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Even people who never sinned die "because of the bite of the snake."

Sin, Impurity, and Zuhama

Sin, Impurity, and Zuhama

Gate of Reincarnations: Chapter Twenty-Three, Section 2


This is the meaning of the verse, "It is your sins that separate you from your G‑d" (Isaiah 59:2); Kelipa which results from sin clothes the soul and stands between it and G‑d, preventing the flow of light. This idea is hinted at in the Talmud: "We learn that the snake came upon Eve and imparted zuhama [spiritual dirt] to her."1 (Avoda Zara 22b )

...the snake came upon Eve and imparted zuhama [spiritual dirt] to her.

This was the case for Adam as well, and all his descendants after him until the days of Moshiach, since they [their souls] were included in Adam at the time of the sin. Thus all people die "because of the bite of the snake," since all were affected by the zuhama. Nevertheless, not all souls are equal, because every soul was blemished according to its proximity to the sin.

Some limbs were more directly involved in the sin than others, and so were damaged more. E.g., the hands actually took the fruit, the mouth ate it, whereas the chest only derived nourishment.

However, all sins that people perform on their own, that is, other than the one that Adam committed, draws kelipa to them, depending upon the severity of the sin committed. However, a person’s teshuvah can push away the zuhama that came to him because of his sin, even in the case of very serious sins.

The dirt and the kelipot that bond with all souls as a result of the sin of Adam are not affected by teshuvah, necessitating death to rectify the defect. For even though G‑d accepted Adam’s teshuvah and granted him atonement, nevertheless the zuhama and kelipa remained with him as when he sinned. It only separates from us at death, since he committed a very serious crime, for many reasons that we will not explain here.

This is the secret of those who died [only] from the bite of the snake: Benjamin, Yishai, Kilav [one of David's sons – Ed.], Levi, and Joshua bin Nun who did not participate in the sin of the calf, as the Zohar says (Zohar I 53a, Shabbat 55b). In other words, even though they did not commit any sins, they still had to die, since the kelipa and zuhama adhered to them as a result of Adam’s sin and only leaves at death. This is also the secret of what the Sages mean when they refer to the zuhama of the snake that was imparted to Adam and Eve.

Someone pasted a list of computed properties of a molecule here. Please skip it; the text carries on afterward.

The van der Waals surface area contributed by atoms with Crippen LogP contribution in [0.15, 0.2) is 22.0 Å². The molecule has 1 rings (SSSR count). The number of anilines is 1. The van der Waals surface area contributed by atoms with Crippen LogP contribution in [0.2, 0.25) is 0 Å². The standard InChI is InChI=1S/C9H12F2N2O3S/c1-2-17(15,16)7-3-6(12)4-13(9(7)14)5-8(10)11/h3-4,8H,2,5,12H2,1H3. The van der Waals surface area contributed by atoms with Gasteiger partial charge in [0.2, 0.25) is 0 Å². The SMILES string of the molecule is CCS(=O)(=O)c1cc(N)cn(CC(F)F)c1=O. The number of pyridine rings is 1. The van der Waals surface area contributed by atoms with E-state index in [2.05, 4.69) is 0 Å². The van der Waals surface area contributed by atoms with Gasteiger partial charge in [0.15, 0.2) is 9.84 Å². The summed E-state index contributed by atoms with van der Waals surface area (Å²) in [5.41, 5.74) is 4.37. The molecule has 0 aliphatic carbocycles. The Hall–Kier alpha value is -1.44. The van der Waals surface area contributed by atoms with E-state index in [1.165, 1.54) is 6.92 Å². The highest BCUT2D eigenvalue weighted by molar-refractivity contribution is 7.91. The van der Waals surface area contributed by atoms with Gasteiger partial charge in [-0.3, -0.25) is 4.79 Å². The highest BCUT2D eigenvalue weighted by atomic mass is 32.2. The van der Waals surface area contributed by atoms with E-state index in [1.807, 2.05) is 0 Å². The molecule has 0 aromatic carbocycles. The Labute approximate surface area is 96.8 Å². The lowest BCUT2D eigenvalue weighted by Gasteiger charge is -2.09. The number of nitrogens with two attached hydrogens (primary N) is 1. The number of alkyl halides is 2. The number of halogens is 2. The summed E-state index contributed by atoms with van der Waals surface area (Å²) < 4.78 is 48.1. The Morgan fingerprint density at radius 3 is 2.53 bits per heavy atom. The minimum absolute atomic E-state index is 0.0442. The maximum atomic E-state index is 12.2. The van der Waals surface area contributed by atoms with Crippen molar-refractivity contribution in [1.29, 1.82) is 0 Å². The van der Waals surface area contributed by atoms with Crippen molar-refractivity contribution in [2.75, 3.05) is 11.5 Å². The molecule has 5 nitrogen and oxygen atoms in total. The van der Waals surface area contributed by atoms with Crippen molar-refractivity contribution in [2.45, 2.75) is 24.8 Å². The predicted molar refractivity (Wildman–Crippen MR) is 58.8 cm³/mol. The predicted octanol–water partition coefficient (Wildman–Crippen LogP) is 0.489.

We need to explain why death causes a separation of the kelipot from man. First of all, kedushah [holiness] is called life. As it says, "See! I place before you life and good" (Deut. 30:15), and, "Those who adhere to G‑d your L-rd - all of you are alive today" (Deut. 4:4). This is because it is G‑d who gives sustenance and food to all of his creations.

...the kelipa cannot leave him until he dies...

However, the sitra achra, which removes [flow] from creations, is called death, as it says [in the former verse], "and death and evil". Thus when a person sins, he draws the sitra achra, called death, towards him. Therefore the kelipa cannot leave him until he dies, when the flesh rots in the soil. Then the kelipa that was tied to him leaves along with the kelipa from the zuhama that was imparted to Adam and Eve.

[Translation and commentary by Perets Auerbach.]

Eve's eating from the tree gave the snake the power over her to inject its negative energies.
Rabbi Yitzchak Luria […Ashkenazi ben Shlomo] (5294-5332 = 1534-1572 c.e.); Yahrtzeit (anniversary of death): 5th of Av. Buried in the Old Cemetery of Tzfat. Commonly known as the Ari, an acronym standing for Elohi Rabbi Yitzchak, the
G-dly Rabbi Isaac. No other master or sage ever had this extra letter Aleph, standing for Elohi [G-dly], prefaced to his name. This was a sign of what his contemporaries thought of him. Later generations, fearful that this appellation might be misunderstood, said that this Aleph stood for Ashkenazi, indicating that his family had originated in Germany, as indeed it had. But the original meaning is the correct one, and to this day among Kabbalists, Rabbi Yitzchak Luria is only referred to as Rabbenu HaAri, HaAri HaKadosh [the holy Ari] or Arizal [the Ari of blessed memory].
Yitzchok bar Chaim is the pseudonym of the translator, an American-born Jerusalem scholar who has studied and taught Kabbala for many years. He may be contacted through: He translated the Ari's work, "Shaar HaGilgulim;" his translation into English (but with much less extensive commentary than offered here). Information about his translation in book form may be obtained through
Rabbi Chaim Vital c. 5303-5380 (c. 1543-1620 CE), major disciple of R. Isaac (Yitzchak) Luria, and responsible for publication of most of his works.
Rabbi Peretz Auerbach, originally from New York, has been living and learning Torah and kabbala in Jerusalem for 18 years. He teaches at Shvu Ami beit medrash, lectures in Kabbalah and chassidut at the Jerusalem Connection and Heritage House and to private groups. Rabbi Auerbach is also a talented musician. He is currently working on an all new translation of the Zohar into English with extensive commentary as well as a disc entitled "Music, Meditation and Mysticism."
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